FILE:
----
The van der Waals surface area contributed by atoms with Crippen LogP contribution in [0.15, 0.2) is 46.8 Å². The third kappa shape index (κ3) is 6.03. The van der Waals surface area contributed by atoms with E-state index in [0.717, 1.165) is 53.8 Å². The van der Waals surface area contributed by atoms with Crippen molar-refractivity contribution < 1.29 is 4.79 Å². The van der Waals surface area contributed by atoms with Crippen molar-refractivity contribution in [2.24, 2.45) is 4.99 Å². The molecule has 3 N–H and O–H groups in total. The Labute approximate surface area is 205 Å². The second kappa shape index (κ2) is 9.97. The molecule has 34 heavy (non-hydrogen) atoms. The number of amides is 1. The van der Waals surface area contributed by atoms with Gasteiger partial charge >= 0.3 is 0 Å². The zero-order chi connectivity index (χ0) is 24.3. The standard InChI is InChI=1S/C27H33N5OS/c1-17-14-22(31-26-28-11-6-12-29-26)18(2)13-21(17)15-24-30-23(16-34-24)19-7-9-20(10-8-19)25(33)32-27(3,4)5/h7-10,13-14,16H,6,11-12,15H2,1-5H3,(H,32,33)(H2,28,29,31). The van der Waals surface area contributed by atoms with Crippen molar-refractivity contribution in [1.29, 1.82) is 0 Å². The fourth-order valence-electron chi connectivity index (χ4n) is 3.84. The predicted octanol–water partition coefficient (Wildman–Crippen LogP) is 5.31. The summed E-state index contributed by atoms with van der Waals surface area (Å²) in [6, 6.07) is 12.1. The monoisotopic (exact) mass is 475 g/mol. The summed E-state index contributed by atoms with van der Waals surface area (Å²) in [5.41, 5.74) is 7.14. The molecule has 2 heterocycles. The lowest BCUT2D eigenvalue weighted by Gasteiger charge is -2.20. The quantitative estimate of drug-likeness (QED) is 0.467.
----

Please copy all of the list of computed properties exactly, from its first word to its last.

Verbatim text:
The van der Waals surface area contributed by atoms with Crippen LogP contribution in [0.15, 0.2) is 46.8 Å². The third kappa shape index (κ3) is 6.03. The van der Waals surface area contributed by atoms with E-state index in [0.717, 1.165) is 53.8 Å². The van der Waals surface area contributed by atoms with Crippen molar-refractivity contribution < 1.29 is 4.79 Å². The van der Waals surface area contributed by atoms with Crippen molar-refractivity contribution in [2.24, 2.45) is 4.99 Å². The molecule has 3 N–H and O–H groups in total. The Labute approximate surface area is 205 Å². The second kappa shape index (κ2) is 9.97. The molecule has 34 heavy (non-hydrogen) atoms. The number of amides is 1. The van der Waals surface area contributed by atoms with Gasteiger partial charge >= 0.3 is 0 Å². The zero-order chi connectivity index (χ0) is 24.3. The standard InChI is InChI=1S/C27H33N5OS/c1-17-14-22(31-26-28-11-6-12-29-26)18(2)13-21(17)15-24-30-23(16-34-24)19-7-9-20(10-8-19)25(33)32-27(3,4)5/h7-10,13-14,16H,6,11-12,15H2,1-5H3,(H,32,33)(H2,28,29,31). The van der Waals surface area contributed by atoms with Crippen molar-refractivity contribution in [1.29, 1.82) is 0 Å². The fourth-order valence-electron chi connectivity index (χ4n) is 3.84. The predicted octanol–water partition coefficient (Wildman–Crippen LogP) is 5.31. The summed E-state index contributed by atoms with van der Waals surface area (Å²) in [6, 6.07) is 12.1. The monoisotopic (exact) mass is 475 g/mol. The summed E-state index contributed by atoms with van der Waals surface area (Å²) in [5.41, 5.74) is 7.14. The molecule has 2 heterocycles. The lowest BCUT2D eigenvalue weighted by Gasteiger charge is -2.20. The quantitative estimate of drug-likeness (QED) is 0.467.